It is sometimes said of a rare occurrence that Hell would freeze over if that happened. Well, they might have to break out the mittens and scarves in Hades because an extremely rare occurrence has just happened — Hell itself has been in the secular news of late — not once, but twice.
During Holy Week, it was reported by 93-year-old Italian journalist and atheist Eugenio Scalfari that Pope Francis told him during a private meeting that Hell did not exist and that the souls of those who die unrepentant in mortal sin simply disappear.
Also in the news was Australian rugby player Israel Folau who, on Instagram, referenced a Hell that he thinks very much does exist. The many-faceted controversy that ensued, around freedom of religion and of speech on the one hand, and sensitivity towards the vulnerable and Folau’s responsibilities as a professional sportsperson on the other, is still playing out.
But the former controversy seems to have died down. After Scalfari’s report came out, the Vatican was quick to note that this was a “reconstruction” by the journalist and could not be considered a faithful transcription of the words of the Holy Father and that the private meeting did not constitute an “interview”.
It is well known that Scalfari does not use a recorder or a notebook but writes based on his recollections of what people said. An Italian priest, Fr Mauro Leonardi, has written that when Pope Francis is with his old friend Scalfari, he is Jorge Mario, not Francis and his lack of a public correction of Scalfari is because “being friends isn’t about proselytism, but finding common ground . . .”.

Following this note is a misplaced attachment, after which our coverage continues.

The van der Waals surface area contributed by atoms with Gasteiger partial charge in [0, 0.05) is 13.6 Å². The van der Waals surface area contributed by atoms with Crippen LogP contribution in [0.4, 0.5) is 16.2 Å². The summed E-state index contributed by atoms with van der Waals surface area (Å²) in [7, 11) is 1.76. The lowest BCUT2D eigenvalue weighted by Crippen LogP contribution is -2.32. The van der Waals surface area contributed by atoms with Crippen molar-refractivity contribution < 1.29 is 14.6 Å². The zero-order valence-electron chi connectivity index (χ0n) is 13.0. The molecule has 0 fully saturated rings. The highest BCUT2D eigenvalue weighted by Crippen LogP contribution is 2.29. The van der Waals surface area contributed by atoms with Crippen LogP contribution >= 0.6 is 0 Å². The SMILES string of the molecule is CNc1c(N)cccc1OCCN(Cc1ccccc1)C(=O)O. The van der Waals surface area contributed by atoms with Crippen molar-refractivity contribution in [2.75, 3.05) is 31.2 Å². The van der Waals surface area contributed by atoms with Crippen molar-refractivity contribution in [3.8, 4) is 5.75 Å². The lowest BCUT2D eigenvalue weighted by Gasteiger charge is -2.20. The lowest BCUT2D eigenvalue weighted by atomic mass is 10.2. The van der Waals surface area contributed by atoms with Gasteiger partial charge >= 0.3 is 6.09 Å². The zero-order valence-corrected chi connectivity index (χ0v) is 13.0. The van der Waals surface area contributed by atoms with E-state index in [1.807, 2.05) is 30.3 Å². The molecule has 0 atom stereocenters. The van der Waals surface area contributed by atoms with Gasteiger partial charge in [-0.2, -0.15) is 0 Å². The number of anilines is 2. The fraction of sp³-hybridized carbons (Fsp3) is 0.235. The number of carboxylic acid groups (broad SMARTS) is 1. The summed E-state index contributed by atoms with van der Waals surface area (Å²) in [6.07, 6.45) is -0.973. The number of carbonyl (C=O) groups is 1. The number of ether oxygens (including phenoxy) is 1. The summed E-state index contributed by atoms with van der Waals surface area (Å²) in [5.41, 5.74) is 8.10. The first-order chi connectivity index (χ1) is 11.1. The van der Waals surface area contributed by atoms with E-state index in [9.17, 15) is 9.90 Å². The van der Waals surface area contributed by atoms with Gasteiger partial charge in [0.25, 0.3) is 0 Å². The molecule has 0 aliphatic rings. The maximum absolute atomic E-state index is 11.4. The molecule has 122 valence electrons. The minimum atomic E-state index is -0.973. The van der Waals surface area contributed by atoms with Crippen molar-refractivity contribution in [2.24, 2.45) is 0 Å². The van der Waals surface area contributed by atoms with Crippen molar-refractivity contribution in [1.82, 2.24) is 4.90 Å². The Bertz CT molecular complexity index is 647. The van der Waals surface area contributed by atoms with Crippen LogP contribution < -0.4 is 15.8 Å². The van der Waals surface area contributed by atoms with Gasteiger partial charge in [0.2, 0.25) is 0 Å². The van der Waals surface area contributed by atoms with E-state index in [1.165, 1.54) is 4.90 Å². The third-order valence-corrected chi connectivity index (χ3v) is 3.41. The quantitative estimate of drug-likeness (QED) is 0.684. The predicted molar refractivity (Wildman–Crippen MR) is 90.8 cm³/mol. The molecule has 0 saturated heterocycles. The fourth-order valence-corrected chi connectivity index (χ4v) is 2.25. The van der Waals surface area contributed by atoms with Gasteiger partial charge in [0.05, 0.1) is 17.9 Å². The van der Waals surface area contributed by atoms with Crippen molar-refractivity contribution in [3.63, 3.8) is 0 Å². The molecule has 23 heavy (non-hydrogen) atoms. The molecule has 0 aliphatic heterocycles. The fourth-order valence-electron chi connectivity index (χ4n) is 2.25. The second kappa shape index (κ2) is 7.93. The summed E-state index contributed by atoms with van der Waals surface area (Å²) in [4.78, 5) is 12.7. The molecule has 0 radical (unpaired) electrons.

In case Catholics are fretful about this, it should be noted that Pope Francis has been vocal previously on the subjects of Hell and the devil. For instance, in 2015, answering a question from a young person in a Rome parish, Francis said: “This is Hell: It is telling God, ‘You take care of yourself because I’ll take care of myself.’ They don’t send you to Hell, you go there because you choose to be there. Hell is wanting to be distant from God because I do not want God’s love. This is Hell.”
Francis also devoted a significant chunk of his latest apostolic exhortation Gaudete et Exsultate to spiritual combat against the devil, “a personal being who assails us”.
It has been noted that such mention of Christian beliefs in secular forums are a teaching moment for the Church, a chance for it to present and explain these matters in the public square.
Cardinal Vincent Nichols of Westminster took up the challenge and was very clear — it is standard Catholic teaching that “the existence [of Hell] is a straightforward consequence of our freedom of choice”.
“All the Catholic teaching says is that if a person makes a final, deliberate, irrevocable decision to reject any notion, any response, any willingness to be open to God, that’s a definitive decision that separates them from God.”
Cardinal Nichols was quick to add that “there’s nowhere in Catholic teaching that says any one person is in Hell. St Augustine had the wonderful expression of the man committing suicide. ‘Between the bridge and the water, the mercy of God can get in’”.
Writing in 2015 in a foreword to an English translation of a book by Swiss theologian Hans Urs von Balthasar, US Bishop Robert Barron wrote that virtually all the Christian fathers reject the idea that Hell was created by God.
Bishop Barron noted that Balthasar cited C.S. Lewis, “who famously argued that the door to Hell is locked from the inside by those who, from the bottom of their hearts, want to be left alone”.
The book dealt with the controversial question of whether we may hope that Hell might be empty of human beings. While noting that all humans stand under the divine judgement, Balthasar argued the case for the affirmative. But that is a discussion for another editorial, another day.
In the meantime, it can be observed that we humans are also capable of creating “Hells” here on earth —the dreadful recent chemical attack in Syria (whoever the perpetrator may have been) being but one of many awful examples.